Early Literacy Research Library (ELRL) - Article

Parental Language and Learning Directed to the Young Child

Kapengut, D., Noble, K.G. (2020) Parental Language and Learning Directed to the Young Child. The Future of Children, 30(2), 71-92.,

Access: FREE/Open Access

Publication year


study description


core topic(s)

Early Literacy

Exposures, Outcomes, Other

Brain/Neurocognitive , Child Development (general) , Home Language/Literacy/Learning Environment , Language and Literacy Development , Parent-Child Relationships/Interactions , School Readiness and Educational Outcomes


In this article, Dina Kapengut and Kimberly Noble explore the intersection of neuroscience and developmental psychology to explain how language experiences in the home, and the home learning environment more broadly, shape young children’s brains and, ultimately, their developmental and academic outcomes.


Home learning environment (HLE) and language experiences.

outcomes evaluated

Children's brains and developmental/academic outcomes.


Topics Discussed: The importance of the home learning environment; Parent-child communication and the home learning environment; Children benefit from exposure to frequent, varied, and complex adult speech; Literacy activities and the home learning environment; Parental engagement in the home learning environment; Among children in lower-SES households, a sensitive parenting-or the presence of a supportive caregiver-has consistently been shown to promote more resilient long-term outcomes; Learning materials in the home learning environment; Children's language experiences and the developing brain; Reciprocal adult-child interactions seem to be especially important for language development, representing a cornerstone of children's language-related neurobiological development; Parent-directed interventions.




Brain plasticity during childhood makes the brain particularly sensitive to environmental influence. Because socioeconomic inequality is associated with variation in environmental exposures and experiences that are particularly powerful in predicting children's outcomes, the authors write, children from socially and economically disadvantaged backgrounds are at a profoundly increased risk for negative physical, socioemotional, cognitive, and academic outcomes. This harmful pattern emerges early, compounds over time, and persists into adulthood. Fortunately, a number of interventions show promise for helping parents improve the home learning environment. Kapengut and Noble highlight several evidence-based programs, most of which focus on the concept of "language nutrition"--a term created by pediatricians to explain to caregivers that exposure to language that's rich in quality and quantity and delivered in the context of social interactions is crucial for children's development and health. They also note the limitations of existing programs and of the research behind them, and they suggest where policy makers, practitioners, and researchers could look to narrow socioeconomic-related differences in home learning environments.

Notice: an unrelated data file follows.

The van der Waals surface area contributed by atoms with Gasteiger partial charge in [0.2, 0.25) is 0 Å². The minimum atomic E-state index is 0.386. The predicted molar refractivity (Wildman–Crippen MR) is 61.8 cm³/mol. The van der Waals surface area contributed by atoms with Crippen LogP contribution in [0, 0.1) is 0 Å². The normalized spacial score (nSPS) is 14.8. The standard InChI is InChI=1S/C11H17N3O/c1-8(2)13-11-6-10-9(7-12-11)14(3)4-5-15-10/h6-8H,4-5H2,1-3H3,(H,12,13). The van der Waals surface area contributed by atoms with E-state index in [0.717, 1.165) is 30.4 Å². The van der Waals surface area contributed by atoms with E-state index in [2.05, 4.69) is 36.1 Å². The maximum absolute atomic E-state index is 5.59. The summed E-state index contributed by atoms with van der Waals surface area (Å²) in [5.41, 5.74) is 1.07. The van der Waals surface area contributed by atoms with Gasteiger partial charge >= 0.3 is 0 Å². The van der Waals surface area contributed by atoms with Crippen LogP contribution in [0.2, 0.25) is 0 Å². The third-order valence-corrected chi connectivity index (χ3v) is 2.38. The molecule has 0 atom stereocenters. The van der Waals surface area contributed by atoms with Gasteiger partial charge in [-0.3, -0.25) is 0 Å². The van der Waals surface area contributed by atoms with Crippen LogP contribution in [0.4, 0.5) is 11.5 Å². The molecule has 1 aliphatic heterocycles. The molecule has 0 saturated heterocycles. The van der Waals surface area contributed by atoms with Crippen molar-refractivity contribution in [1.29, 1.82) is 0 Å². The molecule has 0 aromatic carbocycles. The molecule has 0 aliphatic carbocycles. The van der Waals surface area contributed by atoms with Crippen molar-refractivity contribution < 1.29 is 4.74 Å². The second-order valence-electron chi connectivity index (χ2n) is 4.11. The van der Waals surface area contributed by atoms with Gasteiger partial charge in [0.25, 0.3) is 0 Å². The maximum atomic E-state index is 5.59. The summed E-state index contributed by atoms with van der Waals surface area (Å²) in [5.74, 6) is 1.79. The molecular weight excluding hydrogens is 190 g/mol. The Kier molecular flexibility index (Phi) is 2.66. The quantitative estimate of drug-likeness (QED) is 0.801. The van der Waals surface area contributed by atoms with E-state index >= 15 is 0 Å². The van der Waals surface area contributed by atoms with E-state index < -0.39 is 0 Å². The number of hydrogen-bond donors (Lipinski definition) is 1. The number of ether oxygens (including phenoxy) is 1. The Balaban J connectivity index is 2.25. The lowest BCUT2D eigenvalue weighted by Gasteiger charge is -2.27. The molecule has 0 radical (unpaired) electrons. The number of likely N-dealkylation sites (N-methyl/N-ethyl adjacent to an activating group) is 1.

Research clearly shows that the early home language environment, and parents in particular, form the foundation of children’s language development. The integration of neuroscience with developmental psychology theories has helped us understand the long-lasting effects of how parents shape the home learning environment and how they communicate with their children. Research findings support a social-relational approach by which caregiver-child interactions—the most pervasive and potent relational experiences of childhood—can be seen as a primary mechanism behind experience driven differences in children’s neural development and academic readiness. In short, the way caregivers communicate with children affects children’s developmental outcomes. Given the evidence that attuned and responsive care promotes optimal development, we need to explore the links between caregivers’ interactions with children and children’s subsequent brain development. Interventions promoting child language input must focus on talking, reading, and labeling objects and emotions early in life...The policy and education sectors have made strides in promoting parents’ reading and talking with school-age children; now we should further encourage such practices with infants and toddlers. When it comes to policy, it will be important to narrow socioeconomic-related differences in home learning environments—for instance, by making books, toys, and other learning materials more accessible in the home, beginning in infancy. Other supports could include large-scale parent education programs and advocacy interventions through platforms that families already interact with, including primary care, early childcare, and home visiting. Such programs could further impart the message that parents construct a child’s home learning environment and are therefore the principal agents of developmental change in their children’s lives.


Not discussed.